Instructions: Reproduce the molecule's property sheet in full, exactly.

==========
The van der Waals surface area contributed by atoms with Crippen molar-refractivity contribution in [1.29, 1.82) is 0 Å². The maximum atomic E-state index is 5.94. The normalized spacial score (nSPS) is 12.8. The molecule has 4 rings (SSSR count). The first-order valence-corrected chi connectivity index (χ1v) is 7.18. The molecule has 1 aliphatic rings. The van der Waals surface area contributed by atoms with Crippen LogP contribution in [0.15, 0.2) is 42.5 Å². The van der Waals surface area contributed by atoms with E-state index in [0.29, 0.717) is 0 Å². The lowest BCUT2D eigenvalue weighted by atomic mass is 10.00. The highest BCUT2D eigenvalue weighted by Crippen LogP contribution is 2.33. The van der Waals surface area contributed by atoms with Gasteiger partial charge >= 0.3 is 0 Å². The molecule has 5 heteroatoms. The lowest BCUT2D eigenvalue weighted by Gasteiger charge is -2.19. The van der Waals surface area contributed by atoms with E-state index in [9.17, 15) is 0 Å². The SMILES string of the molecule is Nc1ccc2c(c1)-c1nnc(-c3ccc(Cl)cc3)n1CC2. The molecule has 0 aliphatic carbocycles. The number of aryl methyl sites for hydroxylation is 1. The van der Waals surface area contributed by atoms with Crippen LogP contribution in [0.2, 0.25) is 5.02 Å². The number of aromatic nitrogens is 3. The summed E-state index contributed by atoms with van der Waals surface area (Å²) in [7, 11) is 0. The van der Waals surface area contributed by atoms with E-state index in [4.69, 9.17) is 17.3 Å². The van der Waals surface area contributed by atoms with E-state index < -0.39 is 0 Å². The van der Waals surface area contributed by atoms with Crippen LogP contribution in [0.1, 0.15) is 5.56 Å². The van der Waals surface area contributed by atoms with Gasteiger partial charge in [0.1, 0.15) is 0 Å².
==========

The van der Waals surface area contributed by atoms with Crippen molar-refractivity contribution in [1.29, 1.82) is 0 Å². The maximum atomic E-state index is 5.94. The normalized spacial score (nSPS) is 12.8. The molecule has 4 rings (SSSR count). The first-order valence-corrected chi connectivity index (χ1v) is 7.18. The molecule has 1 aliphatic rings. The van der Waals surface area contributed by atoms with Crippen LogP contribution in [0.15, 0.2) is 42.5 Å². The van der Waals surface area contributed by atoms with E-state index in [0.29, 0.717) is 0 Å². The lowest BCUT2D eigenvalue weighted by atomic mass is 10.00. The highest BCUT2D eigenvalue weighted by Crippen LogP contribution is 2.33. The van der Waals surface area contributed by atoms with Gasteiger partial charge >= 0.3 is 0 Å². The molecule has 5 heteroatoms. The lowest BCUT2D eigenvalue weighted by Gasteiger charge is -2.19. The van der Waals surface area contributed by atoms with E-state index in [9.17, 15) is 0 Å². The SMILES string of the molecule is Nc1ccc2c(c1)-c1nnc(-c3ccc(Cl)cc3)n1CC2. The molecule has 0 aliphatic carbocycles. The number of aryl methyl sites for hydroxylation is 1. The van der Waals surface area contributed by atoms with Crippen LogP contribution in [0.2, 0.25) is 5.02 Å². The number of aromatic nitrogens is 3. The summed E-state index contributed by atoms with van der Waals surface area (Å²) in [7, 11) is 0. The van der Waals surface area contributed by atoms with E-state index in [4.69, 9.17) is 17.3 Å². The van der Waals surface area contributed by atoms with E-state index < -0.39 is 0 Å². The van der Waals surface area contributed by atoms with Crippen LogP contribution in [0.1, 0.15) is 5.56 Å². The van der Waals surface area contributed by atoms with Gasteiger partial charge in [0.1, 0.15) is 0 Å².